6 Things I’ve Learned After My Amputation

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6 Things I’ve Learned After My Amputation

1.) The little things that affected my life in such a big way, weren’t really important to begin with. They were all just preconceived notions that I let hold power over me.

2.) A world in which disability is accepted in all forms is not quite achieved, it’s sad really, and I had never thought of it prior to my accident which further proves my point. As a “normal” walking, talking human being you never really stops and thinks about how the world treats others unless it immediately affects you, such as having a child, a mother, or a father with a disability. Taking into consideration that there are so many wonderful advantages of being free of disability that you aren’t thinking twice about how little things are done for people who have a disability. For instance, in February of this year, The House passed legislation that would amend the Americans With Disability Act that, if passed, will create a world in which ramps, handicap accessible parking, motorized shopping carts, automatic door buttons, handicap accessible movie theater seating and so much more are not required of businesses.

3.) PTSD is real. It’s not some kind of fiction only portrayed in movies. And it not only affects people who have been/are in the military. It’s a real-life thing that takes a toll on anyone who has suffered through a traumatic event and it is not fun, at all.

4.) You will always have a purpose. Living life pre-amputation, I never really thought of myself as someone who had a purpose. Which more than likely contributed to my psychological downfall and hatred for myself – leading me down paths that weren’t suitable for, well, anyone. The thing is, is that throughout life you will have a purpose, multiple purposes. My purpose now is to raise a beautiful, brilliant, and kind little girl, it’s to finish school, to counsel and reach out to those who need/want it, it’s to be there for my family, my purpose is to make the world a better place for people with disabilities, to work towards a cause, and to bring happiness into the lives of others, just as others have done for me. It is hard, to think that even after you’ve lost so much that you still have a purpose, but you do, maybe even a greater range of purpose than you had before.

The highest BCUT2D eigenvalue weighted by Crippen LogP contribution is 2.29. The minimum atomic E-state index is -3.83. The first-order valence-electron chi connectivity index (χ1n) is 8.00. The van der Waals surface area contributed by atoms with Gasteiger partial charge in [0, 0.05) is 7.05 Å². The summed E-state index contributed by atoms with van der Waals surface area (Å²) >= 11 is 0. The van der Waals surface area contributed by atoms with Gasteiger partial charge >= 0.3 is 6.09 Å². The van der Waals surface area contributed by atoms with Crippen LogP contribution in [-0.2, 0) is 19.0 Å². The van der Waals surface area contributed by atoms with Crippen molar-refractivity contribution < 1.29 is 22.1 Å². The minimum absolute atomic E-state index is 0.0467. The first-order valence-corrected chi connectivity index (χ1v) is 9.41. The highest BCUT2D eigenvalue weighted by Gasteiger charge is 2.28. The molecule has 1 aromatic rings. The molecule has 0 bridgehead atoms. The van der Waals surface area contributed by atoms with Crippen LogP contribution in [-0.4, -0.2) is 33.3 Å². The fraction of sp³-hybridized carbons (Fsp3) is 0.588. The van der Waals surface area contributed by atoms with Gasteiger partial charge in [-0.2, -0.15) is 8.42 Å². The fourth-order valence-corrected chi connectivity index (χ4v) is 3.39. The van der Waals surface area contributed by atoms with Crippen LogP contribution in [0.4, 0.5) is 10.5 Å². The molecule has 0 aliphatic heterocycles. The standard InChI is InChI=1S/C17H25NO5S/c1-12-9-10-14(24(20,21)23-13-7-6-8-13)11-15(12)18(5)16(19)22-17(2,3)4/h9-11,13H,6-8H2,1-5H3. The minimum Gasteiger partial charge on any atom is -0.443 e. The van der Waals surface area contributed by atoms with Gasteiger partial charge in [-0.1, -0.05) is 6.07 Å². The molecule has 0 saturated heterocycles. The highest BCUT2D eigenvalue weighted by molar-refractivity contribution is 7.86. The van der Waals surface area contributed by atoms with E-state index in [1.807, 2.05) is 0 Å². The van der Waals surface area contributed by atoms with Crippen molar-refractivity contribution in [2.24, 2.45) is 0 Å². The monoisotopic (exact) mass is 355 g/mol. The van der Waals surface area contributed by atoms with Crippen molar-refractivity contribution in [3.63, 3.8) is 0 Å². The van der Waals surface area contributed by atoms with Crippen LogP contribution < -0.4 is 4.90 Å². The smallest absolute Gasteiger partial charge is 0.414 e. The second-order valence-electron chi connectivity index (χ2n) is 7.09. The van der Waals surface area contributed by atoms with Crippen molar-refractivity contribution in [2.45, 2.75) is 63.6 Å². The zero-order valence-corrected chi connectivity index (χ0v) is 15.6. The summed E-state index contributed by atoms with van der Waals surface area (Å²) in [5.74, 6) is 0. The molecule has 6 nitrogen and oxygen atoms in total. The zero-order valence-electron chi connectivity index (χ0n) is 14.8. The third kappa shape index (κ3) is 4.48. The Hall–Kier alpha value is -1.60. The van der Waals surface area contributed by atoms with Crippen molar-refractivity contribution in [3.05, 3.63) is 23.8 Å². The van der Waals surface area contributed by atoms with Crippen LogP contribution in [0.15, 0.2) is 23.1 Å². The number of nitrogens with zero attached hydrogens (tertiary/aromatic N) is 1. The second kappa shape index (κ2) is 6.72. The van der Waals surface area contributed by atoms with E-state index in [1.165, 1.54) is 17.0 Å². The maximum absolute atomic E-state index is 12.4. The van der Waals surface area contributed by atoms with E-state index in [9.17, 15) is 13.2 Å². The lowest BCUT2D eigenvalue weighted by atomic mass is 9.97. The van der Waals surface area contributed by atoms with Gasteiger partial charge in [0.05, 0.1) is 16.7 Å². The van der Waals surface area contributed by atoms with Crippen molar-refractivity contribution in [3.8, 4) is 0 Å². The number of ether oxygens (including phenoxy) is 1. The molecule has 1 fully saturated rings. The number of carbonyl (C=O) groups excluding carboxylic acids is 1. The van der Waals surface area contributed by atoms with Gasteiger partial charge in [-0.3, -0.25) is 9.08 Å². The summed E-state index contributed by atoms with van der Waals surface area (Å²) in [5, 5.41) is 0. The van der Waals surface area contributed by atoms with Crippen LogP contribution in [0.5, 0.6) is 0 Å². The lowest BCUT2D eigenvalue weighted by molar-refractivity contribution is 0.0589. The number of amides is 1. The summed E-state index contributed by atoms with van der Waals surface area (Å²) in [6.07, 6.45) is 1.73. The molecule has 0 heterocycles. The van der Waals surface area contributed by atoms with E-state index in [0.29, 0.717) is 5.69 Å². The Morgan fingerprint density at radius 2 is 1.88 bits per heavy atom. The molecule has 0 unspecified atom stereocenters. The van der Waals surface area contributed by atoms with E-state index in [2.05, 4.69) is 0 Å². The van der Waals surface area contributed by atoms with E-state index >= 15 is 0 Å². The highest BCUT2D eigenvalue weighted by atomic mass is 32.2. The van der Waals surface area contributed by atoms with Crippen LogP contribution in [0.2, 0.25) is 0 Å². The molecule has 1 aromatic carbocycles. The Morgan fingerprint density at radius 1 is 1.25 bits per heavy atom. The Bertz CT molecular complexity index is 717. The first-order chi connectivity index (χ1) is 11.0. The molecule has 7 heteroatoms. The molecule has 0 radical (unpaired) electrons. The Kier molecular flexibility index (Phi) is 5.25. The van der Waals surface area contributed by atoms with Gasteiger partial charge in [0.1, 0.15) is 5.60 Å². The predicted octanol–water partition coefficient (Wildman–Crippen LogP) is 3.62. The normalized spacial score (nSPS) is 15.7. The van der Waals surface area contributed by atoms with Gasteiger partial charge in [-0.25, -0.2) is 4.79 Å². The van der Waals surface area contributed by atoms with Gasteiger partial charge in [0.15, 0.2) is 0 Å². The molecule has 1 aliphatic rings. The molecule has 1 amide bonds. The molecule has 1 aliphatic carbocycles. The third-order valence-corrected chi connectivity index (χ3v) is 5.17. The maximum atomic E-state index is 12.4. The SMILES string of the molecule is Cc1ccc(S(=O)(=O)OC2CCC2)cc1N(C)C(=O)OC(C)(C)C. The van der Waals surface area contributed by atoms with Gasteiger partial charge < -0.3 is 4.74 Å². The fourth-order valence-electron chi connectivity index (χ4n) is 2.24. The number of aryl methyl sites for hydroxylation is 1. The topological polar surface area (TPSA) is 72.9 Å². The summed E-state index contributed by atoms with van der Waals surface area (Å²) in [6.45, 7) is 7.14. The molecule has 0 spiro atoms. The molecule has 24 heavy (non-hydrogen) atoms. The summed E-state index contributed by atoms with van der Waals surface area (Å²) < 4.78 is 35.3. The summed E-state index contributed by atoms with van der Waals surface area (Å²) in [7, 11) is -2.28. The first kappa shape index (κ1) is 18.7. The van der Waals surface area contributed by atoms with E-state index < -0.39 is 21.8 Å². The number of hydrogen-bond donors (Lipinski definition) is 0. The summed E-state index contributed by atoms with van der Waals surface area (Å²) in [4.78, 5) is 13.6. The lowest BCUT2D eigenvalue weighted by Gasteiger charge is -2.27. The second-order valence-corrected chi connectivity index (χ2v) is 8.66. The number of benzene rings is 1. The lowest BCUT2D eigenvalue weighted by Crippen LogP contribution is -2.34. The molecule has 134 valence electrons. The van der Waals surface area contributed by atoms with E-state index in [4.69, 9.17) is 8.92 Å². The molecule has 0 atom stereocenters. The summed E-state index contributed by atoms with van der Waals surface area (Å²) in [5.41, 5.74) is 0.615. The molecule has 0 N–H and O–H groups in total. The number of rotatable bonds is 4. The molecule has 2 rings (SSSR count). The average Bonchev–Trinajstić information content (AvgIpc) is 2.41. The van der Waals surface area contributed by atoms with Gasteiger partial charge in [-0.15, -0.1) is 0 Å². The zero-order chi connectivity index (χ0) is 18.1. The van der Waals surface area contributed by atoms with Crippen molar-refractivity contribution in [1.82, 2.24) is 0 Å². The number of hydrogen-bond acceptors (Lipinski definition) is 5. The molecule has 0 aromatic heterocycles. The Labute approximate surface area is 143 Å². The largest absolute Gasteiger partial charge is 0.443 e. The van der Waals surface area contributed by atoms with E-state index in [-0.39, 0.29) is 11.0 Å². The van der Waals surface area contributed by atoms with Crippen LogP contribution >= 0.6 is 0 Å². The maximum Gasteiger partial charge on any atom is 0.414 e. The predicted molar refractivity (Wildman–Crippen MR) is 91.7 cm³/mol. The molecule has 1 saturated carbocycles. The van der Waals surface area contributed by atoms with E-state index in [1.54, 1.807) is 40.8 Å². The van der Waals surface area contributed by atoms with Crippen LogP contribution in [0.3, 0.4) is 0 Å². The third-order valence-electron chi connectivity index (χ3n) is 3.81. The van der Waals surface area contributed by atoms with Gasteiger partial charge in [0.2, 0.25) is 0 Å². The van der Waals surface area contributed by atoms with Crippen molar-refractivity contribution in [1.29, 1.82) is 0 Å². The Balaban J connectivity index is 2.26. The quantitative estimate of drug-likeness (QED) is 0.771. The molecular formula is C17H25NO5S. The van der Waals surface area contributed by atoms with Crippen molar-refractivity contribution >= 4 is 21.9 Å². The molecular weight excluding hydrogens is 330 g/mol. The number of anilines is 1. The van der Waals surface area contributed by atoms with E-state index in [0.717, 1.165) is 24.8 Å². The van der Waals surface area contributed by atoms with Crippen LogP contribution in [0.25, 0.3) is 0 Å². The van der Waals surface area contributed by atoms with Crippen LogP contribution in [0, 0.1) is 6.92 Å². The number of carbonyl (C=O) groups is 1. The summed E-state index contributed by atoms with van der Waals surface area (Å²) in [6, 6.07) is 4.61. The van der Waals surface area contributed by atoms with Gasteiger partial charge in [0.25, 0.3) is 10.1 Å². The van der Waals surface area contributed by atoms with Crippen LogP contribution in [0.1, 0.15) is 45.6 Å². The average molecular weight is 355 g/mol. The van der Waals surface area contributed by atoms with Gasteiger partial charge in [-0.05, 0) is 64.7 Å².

5.) Family is everything. Family – a word that can describe those who have fought for you, who have loved you, who have been there for you. People who don’t have the same genetics as you, people who were born into different families, yet somehow, they found you out of the billions of people in the world and chose you to love and cherish. Family is a community that comes together to pray over you, to show you the light that hope brings. Family is life’s necessity, don’t take it for granted.

6.) To be grateful. I was never grateful. I took things for granted and took advantage of the good deeds that were done for me. Be grateful. It’s hard not to be when you can’t physically wipe your own butt, yet. It is such a rewarding feeling being grateful for the things that others do for you, showing gratitude to others gives them the appreciation that they deserve and it’s also a sure-fire way to let them know that they are needed, that they also have a purpose. Kindness goes a long way, it’s contagious – traveling from one person to the next, so far that it spans out over the world and what is left is a beaming map of light.